“In areas such as logistics or warehousing in India, we have seen one leading PE client of ours successfully raise not only one but two funds, attracting a range of high profile pension funds.
“Some of the global players are also exploring opportunities in distressed assets, buying them from financial institutions in India and improving the fortunes of companies to generate good upside returns for investors. It is something we’ve started to observe – more sector-focused and country-focused strategies,” says Singh.
According to Preqin fundraising 2019 research, Singh remarks that of the 290 private equity real estate funds being launched globally currently, approximately 25 per cent of them are focusing on the Asia Pacific region. Investors, he says, are looking for early stage growth funds, secondary funds, buyout funds and private debt funds.
“Private equity remains a core part of investors’ portfolios,” says Singh. “That said, 2019 could present a number of challenges in the market. We are seeing liquidity tightening in China and there is the ongoing trade conflict with the US to contend with. There are also valuation concerns; this is putting pressure on GPs to generate future returns to meet investor expectations. There could be a degree of market correction this year, which could impact some PE funds.
“Moreover, on the opportunity side the same deals are being chased by numerous PE groups. Competition is very high in terms of putting dry powder to work.”
Indeed, this remains the case across global markets, not just in Asia.
But when one considers that in China and India, Asia is home to the 2nd and 5th largest global economies, each with its own burgeoning middle class and tremendous technology advances being made – for example, Chinese car manufacturers including BYD, JAC Motors and JMEV are leading the electric vehicle revolution – there is little surprise that global PE groups are looking for an ‘in’ to Asian private markets. The region is home to huge numbers of private enterprises, yet to transform their potential into regional, let alone global players.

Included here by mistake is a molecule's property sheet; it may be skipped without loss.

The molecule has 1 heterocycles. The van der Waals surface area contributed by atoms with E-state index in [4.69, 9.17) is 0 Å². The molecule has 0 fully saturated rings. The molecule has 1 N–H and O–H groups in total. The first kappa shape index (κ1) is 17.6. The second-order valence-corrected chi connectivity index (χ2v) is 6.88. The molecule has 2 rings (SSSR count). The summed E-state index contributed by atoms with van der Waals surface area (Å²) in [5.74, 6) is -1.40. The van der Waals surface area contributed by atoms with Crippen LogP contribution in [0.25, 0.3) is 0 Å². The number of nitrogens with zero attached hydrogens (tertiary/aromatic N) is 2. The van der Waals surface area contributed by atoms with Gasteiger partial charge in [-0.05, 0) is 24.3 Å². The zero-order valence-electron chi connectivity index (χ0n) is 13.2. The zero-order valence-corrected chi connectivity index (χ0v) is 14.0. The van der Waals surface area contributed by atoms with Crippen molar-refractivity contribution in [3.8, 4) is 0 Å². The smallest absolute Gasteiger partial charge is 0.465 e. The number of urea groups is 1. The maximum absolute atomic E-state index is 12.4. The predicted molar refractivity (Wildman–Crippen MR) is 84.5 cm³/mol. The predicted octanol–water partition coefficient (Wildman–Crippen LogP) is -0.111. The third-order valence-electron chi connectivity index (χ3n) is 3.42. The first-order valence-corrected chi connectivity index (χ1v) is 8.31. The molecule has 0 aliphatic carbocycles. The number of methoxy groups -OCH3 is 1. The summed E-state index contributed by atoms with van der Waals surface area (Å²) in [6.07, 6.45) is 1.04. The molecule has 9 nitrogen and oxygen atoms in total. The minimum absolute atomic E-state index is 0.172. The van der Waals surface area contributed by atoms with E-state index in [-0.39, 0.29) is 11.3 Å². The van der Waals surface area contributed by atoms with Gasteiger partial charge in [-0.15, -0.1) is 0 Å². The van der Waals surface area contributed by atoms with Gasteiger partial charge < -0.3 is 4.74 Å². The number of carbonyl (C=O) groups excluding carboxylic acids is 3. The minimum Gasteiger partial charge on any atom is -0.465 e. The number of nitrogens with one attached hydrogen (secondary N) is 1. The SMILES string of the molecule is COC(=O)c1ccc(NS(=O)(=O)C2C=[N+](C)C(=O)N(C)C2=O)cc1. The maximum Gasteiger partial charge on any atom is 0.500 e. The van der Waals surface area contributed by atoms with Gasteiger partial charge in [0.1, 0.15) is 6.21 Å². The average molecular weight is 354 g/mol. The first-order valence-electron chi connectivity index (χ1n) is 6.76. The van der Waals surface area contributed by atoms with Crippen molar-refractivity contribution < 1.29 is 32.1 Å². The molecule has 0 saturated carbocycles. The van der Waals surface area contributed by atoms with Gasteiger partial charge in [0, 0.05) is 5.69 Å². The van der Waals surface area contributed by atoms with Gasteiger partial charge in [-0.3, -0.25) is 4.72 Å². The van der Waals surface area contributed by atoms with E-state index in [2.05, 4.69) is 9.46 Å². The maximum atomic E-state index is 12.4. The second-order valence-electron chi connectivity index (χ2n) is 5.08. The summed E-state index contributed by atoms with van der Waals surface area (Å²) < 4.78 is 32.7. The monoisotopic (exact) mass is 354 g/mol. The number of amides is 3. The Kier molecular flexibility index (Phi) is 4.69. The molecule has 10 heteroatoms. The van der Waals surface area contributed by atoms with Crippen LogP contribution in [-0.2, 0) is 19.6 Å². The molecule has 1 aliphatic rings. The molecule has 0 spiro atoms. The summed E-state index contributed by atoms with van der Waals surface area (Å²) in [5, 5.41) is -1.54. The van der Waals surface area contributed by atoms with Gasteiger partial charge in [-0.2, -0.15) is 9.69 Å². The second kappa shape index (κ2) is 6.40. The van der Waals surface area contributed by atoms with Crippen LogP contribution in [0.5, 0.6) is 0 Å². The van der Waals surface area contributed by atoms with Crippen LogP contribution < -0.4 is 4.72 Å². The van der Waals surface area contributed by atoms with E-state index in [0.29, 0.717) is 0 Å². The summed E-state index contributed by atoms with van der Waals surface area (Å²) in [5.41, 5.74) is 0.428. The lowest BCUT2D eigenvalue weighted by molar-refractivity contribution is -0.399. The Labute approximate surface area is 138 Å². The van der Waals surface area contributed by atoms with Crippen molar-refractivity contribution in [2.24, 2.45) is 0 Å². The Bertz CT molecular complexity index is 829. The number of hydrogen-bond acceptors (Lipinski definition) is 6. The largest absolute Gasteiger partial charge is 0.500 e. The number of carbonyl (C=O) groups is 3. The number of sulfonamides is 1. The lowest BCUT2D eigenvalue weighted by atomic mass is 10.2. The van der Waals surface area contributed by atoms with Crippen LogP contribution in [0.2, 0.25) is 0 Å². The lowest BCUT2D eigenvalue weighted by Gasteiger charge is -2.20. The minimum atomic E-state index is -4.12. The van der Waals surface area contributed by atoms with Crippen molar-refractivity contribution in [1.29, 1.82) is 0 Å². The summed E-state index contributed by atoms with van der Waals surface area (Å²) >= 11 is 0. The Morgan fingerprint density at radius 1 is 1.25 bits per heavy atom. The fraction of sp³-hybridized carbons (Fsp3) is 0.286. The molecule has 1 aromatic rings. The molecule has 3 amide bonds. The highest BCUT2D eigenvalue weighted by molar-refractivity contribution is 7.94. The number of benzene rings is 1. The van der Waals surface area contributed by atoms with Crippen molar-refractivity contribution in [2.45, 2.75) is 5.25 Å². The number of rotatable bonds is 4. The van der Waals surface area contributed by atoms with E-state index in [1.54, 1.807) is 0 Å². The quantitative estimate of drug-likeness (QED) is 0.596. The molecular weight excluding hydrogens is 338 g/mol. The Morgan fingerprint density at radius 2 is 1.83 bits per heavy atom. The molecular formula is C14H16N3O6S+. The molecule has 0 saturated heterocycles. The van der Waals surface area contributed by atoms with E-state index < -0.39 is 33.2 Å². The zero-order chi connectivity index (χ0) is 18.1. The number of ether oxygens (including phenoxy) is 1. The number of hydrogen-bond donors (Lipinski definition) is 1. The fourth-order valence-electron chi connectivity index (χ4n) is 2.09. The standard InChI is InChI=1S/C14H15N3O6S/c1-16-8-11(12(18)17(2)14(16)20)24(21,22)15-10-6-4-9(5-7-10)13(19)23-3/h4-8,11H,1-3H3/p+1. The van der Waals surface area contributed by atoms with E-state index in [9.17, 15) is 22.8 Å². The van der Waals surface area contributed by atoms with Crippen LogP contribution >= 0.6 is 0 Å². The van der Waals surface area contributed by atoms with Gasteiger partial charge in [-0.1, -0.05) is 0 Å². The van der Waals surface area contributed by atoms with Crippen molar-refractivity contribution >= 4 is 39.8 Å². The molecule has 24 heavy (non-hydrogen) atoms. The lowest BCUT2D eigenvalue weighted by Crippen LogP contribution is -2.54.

For an ambitious PE group, this is an exciting time to be investing in the region.
“Aside from China and India,” says Singh, “some managers we speak with are looking closely at established markets such as South Korea and Japan for the right opportunities to explore. To some extent, Vietnam is favoured. Indonesia is interesting too but PE groups are buying their time and waiting for the dust to settle following the recent elections in April. The dynamics there are still very good, especially in the consumer and financials space.
“Global PE managers whose strategies have broad pan-Asia exposure will also consider the Philippines, Malaysia and Thailand, whereas regional managers will tend to be more country-specific, or chose to focus on SE Asia (Indonesia, the Philippines) or North Asia (China, Japan, South Korea).”
In that regard, local PE groups present something different to the global behemoths when going after the same investors for investment dollars, able to demonstrate more of a niche and expertise in certain markets where local knowledge can uncover good companies to finance.
On the private equity fund administration side, including doing valuation work on the underlying portfolio companies on behalf of its clients, Singh feels there is plenty of future growth yet to be realised in respect to Asia’s private equity marketplace.
“We continue to differentiate ourselves in the region and offer a strong value proposition. We leverage our strong global network and technology, operating in over 90 jurisdictions worldwide. We have deep local knowledge in Asia Pacific and can offer one-stop shop solution for PE and Real estate clients, globally, depending on where their fund mandate needs to be serviced.
“In 2019 and beyond, we will continue to focus on small to mid-sized PE and Real Estate managers in the region,” concludes Singh.